United States District Court, W.D. Washington, Tacoma
ORDER TO SHOW CAUSE OR AMEND THE COMPLAINT AND
DENYING REQUEST FOR COUNSEL AS PREMATURE
THERESA L. FRICKE UNITED STATES MAGISTRATE JUDGE
matter is before the Court on plaintiff's filing of a
civil rights complaint. Plaintiff has been granted in
forma pauperis status in this matter and is proceeding
pro se. Considering the deficiencies in the
complaint discussed below, the undersigned will not direct
service of the complaint at this time. On or before
September 30, 2019, plaintiff must either
show cause why the claims discussed below should not be
dismissed/why the Court should not abstain from deciding the
claims raised in his complaint pursuant to Younger v.
Harris, 401 U.S. 37, 45, 46 (1971), or file an amended
complaint addressing these issues.
complaint appears to allege his probation officer, Tracie
Lake, gave him inaccurate information or failed to notify him
that he was required to report to probation. Dkt. 12.
Plaintiff alleges, as a result, a warrant was issued based on
his failure to report and he was arrested and charged with a
misdemeanor. Id. He further alleges ineffective
assistance of counsel by his public defender, Lillian Powers
Kaide, it appears, for seeking to have his mental health
evaluated, for delays in his case, and because she generally
does not seem to know what is going on with his case.
Id. Plaintiff seeks monetary damages and for the
Court to “give [him] relief from being in jail for no
reason[.]” Id., at 10. Plaintiff also requests
appointment of counsel in this case. Id.
Court must dismiss the complaint of a prisoner proceeding
in forma pauperis “at any time if the [C]ourt
determines” that the action: (a) “is frivolous or
malicious”; (b) “fails to state a claim on which
relief may be granted”' or (c) “seeks
monetary relief against a defendant who is immune from such
relief.” 28 U.S.C. § 1915(e)(2); 28 U.S.C. §
1915A(a), (b). A complaint is frivolous when it has no
arguable basis in law or fact. Franklin v. Murphy,
745 F.3d 1221, 1228 (9th Cir. 1984).
the Court may dismiss the complaint as frivolous or for
failure to state a claim, though, it “must provide the
[prisoner] with notice of the deficiencies of his or her
complaint and an opportunity to amend the complaint prior to
dismissal.” McGucken v. Smith, 974 F.2d 1050,
1055 (9th Cir. 1992); see also Sparling v. Hoffman
Constr., Co., Inc., 864 F.2d 635, 638 (9th Cir. 1988);
Noll v. Carlson, 809 F.2d 1446, 1449 (9th Cir.
1987). On the other hand, leave to amend need not be granted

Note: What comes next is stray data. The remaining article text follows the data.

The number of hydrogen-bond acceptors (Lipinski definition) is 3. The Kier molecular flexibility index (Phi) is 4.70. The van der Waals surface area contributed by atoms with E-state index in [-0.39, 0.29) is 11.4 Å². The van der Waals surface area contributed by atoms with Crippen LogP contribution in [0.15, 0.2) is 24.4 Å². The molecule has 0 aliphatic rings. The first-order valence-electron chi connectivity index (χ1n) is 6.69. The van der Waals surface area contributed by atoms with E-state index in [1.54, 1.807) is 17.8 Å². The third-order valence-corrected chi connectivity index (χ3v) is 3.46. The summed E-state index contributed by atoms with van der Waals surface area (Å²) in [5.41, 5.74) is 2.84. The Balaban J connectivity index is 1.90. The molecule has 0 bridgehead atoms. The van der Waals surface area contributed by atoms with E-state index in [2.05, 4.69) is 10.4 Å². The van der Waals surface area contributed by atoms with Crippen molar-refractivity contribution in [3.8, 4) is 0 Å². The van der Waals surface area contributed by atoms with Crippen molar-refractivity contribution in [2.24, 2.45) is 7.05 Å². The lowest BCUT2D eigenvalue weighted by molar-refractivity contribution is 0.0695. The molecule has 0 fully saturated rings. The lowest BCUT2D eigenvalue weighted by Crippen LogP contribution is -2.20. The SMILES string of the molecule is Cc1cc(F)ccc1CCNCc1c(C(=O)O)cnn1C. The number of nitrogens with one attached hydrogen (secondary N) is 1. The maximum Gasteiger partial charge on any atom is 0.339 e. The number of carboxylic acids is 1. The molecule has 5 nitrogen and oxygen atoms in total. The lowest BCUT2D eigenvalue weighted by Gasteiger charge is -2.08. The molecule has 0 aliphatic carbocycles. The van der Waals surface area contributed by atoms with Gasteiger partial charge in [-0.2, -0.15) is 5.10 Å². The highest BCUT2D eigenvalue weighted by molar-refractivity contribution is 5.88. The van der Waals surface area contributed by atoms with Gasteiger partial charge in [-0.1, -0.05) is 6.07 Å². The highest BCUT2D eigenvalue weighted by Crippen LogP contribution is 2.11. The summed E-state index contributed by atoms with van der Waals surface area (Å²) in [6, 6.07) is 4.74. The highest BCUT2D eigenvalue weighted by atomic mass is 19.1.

“where the amendment would be futile or where the
amended complaint would be subject to dismissal.”
Saul v. United States, 928 F.2d 829, 843 (9th Cir.
state a claim under 42 U.S.C. § 1983, a complaint must
allege: (1) the conduct complained of was committed by a
person acting under color of state law, and (2) the conduct
deprived a person of a right, privilege, or immunity secured
by the Constitution or laws of the United States. Parratt
v. Taylor, 451 U.S. 527, 535 (1981). Section 1983 is the
appropriate avenue to remedy an alleged wrong only if both of
these elements are present. Haygood v. Younger, 769
F.2d 1350, 1354 (9th Cir. 1985).
Habeas Corpus versus § 1983 Actions
Court first notes that it is unclear from plaintiff's
complaint whether he is seeking monetary damages exclusively,
or whether he is also seeking immediate release from custody.
To the extent plaintiff is challenging the constitutionality
of his pretrial detention/physical confinement and seeks
immediate release, this claim must be raised in a habeas
corpus petition under 28 U.S.C. §2241 rather than a
§ 1983 complaint.
“action lying at the core of habeas corpus is one that
goes directly to the constitutionality of the prisoner's
physical confinement itself and seeks either immediate
release from that confinement or the shortening of its
duration. With regard to such actions, habeas corpus is now
considered the prisoner's exclusive remedy.”
Preiser v. Rodriguez, 411 U.S. 475, 503 (1973)
(internal quotation marks and citation omitted). Section
2241(c)(3) permits federal courts to grant relief to a
pretrial detainee held “in custody in violation of the
Constitution.” 28 U.S.C. § 2241(c)(3); see
also McNeely v. Blanas, 336 F.3d 822, 824 n. 1 (9th Cir.
2003). “A civil rights action, in contrast, is the
proper method of challenging conditions of
confinement.” Badea v. Cox, 931 F.2d 573, 574
(9th Cir. 1991) (internal quotation marks and citation
while it is somewhat unclear from the complaint, to the
extent plaintiff challenges the fact of his custody and seeks
immediate release his claims are properly raised in a §
2241 petition, not a § 1983 complaint.
Challenge to Ongoing State Criminal Action
extent plaintiff is seeking monetary damages related to
defendants' actions, his claims appear to be integrally
related to his underlying state criminal proceedings.
Specifically, plaintiff alleges that his probation officer
failed to notify him that he was required to report to
probation and as a result he was arrested and charged with a
misdemeanor related to that failure to report. Thus, the
basis for plaintiff's § 1983 claims appear to also
be the basis for his defense to his pending criminal
proceeding. If this Court determined that defendants ...